Fourteen members of the Yale Corporation met with students over breakfast at Mory’s Friday morning as part of a new initiative to increase the visibility of the Corporation on campus and better include undergraduates in administrative decisions.
The meeting marked one of a few times since the 1980s — when the trustees met more regularly with undergraduates — that a group of students sat face to face with the entire Corporation. But while the Corporation continues to promise greater transparency and openness in its decision making, students who attended the breakfast — a combination of undergraduates and young alumni selected by the Yale College Dean’s Office — told the News they are skeptical that the meeting will lead to substantive change on issues like financial-aid reform and naming.
“I wasn’t sure if our conversations went anywhere,” said Jinchen Zou ’18, one of the attendees. “The effort that they’re making to reach out is genuine, but I don’t know what will come out of it.”
Last year, as racially charged protests swept campus, many students complained that the Corporation — the University’s governing board and top policy-making body — was deaf to student concerns and overly secretive in its decision to keep the name of Calhoun College.
Over the next few months the Corporation hopes to change that perception by holding informal meetings between individual trustees and students. On Thursday, Senior Fellow Donna Dubinsky ’77 held the first of those meetings over lunch in Jonathan Edwards College. Unlike the Mory’s breakfast, the Jonathan Edwards lunch was open to all students.
At the hourlong breakfast at Mory’s — which fell during the Corporation’s annual September retreat, usually devoted to strategic and business issues — all 16 trustees, along with University President Peter Salovey, met with students in small groups to better understand the experiences of Yale undergraduates.
“I will say I think at the end of the session, Yale Corporation members have a more sophisticated understanding of the complexity of student life … [and] what diversity and inclusion actually mean, and what, in 2016, creates stress for students,” said Salovey, who presides over Corporation meetings.
Of the issues students discussed, Salovey said he was particularly struck by hearing students’ anxieties about postgraduate life and by their desire to have closer relationships with faculty members.
Dubinsky said one of the themes emphasized throughout the meeting was how socioeconomic status affects the Yale College experience. Both Dubinsky and Salovey said issues of race and transparency were not at the heart of Friday’s discussion.
“The overall theme was definitely inclusion,” Dubinsky said. “How do we make Yale an inclusive place? How do we make Yale a place that everybody who comes can benefit from? That was definitely the top line, and that’s what spurred the whole discussion, was realizing that people told us last year that they didn’t feel included at Yale.”
In the spring, students criticized the Corporation for announcing several highly anticipated naming decisions during the final week of classes. Earlier this month, the Corporation attracted fresh scrutiny after the News reported that trustees committed to the name of Benjamin Franklin College in 2013 but waited roughly three years to announce the name.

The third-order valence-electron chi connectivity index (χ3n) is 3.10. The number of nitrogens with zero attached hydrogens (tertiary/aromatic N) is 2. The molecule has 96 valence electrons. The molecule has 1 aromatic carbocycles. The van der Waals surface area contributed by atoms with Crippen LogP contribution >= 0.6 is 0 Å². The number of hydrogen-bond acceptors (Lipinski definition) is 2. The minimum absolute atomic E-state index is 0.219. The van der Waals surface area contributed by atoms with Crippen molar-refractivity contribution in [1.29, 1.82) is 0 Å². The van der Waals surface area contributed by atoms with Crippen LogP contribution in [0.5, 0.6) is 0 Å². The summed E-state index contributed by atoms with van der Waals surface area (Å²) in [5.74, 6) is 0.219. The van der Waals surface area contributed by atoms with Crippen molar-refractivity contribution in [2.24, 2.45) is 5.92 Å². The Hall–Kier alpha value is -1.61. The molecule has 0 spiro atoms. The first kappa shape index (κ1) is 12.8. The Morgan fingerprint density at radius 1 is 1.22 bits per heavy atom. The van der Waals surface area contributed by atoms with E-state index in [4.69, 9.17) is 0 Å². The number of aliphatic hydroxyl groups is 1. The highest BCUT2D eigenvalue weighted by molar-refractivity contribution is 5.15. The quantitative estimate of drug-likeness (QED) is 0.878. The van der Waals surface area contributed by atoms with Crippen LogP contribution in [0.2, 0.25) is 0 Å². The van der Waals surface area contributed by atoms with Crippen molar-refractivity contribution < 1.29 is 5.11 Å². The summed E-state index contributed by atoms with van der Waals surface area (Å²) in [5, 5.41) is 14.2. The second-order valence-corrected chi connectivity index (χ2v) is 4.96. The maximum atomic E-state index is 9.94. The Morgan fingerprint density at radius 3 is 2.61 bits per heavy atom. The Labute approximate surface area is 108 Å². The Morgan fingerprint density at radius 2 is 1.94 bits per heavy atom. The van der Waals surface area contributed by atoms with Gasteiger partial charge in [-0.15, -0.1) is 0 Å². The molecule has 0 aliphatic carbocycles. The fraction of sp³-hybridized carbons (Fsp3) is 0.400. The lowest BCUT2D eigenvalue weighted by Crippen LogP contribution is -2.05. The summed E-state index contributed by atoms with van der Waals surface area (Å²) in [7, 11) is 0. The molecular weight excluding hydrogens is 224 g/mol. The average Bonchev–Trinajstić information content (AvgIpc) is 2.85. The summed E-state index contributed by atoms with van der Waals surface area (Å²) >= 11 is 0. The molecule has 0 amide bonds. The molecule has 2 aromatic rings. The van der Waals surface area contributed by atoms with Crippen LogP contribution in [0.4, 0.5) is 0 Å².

But despite the Corporation’s attempt to bridge the gap between Yale’s top decision-makers and the student body, those students who attended the breakfast said trustees should do even more to win back the trust of undergraduates.
Nia Jones ’19 said she left the breakfast impressed by the attentiveness of Corporation members but also surprised by how little the trustees knew about undergraduate life. Jones said one Corporation member was shocked that most students must vacate their dorms within a day after final exams end. Jones added that she was frustrated students had only an hour to talk to the Corporation about issues like income inequality and sexual harassment policy.
At the end of the breakfast, Jones said, she “just listed a bunch of things that we should’ve spent more time on.”
Zou told the News that although the Corporation members seemed genuinely interested in undergraduate opinions, students had few opportunities to ask their own questions during the meeting.
“We didn’t really get an opportunity to ask them questions, which I wish there was an opportunity to do kind of the reverse strategy,” Zou said. “It felt a little more like [the Corporation members] were trying to get in touch with their undergraduate selves.”
Steph Barker ’19 said she was “skeptical but hopeful” that the trustees will act on the concerns discussed during the meeting. She added the breakfast might have dispelled at least some of the mystery that seemed to hang over the Corporation during last year’s naming debate.
“This definitely was one way of making that cloud evaporate,” Barker said. “But in other ways, it was just a perpetuation of that. I mean, breakfast at Mory’s with 30 selected students? It’s not really the same as engaging with the whole community.”
Correction, Oct. 3: A previous version of this article stated that 16 fellows of the Yale Corporation met with students. In fact, two were absent due to other conflicts.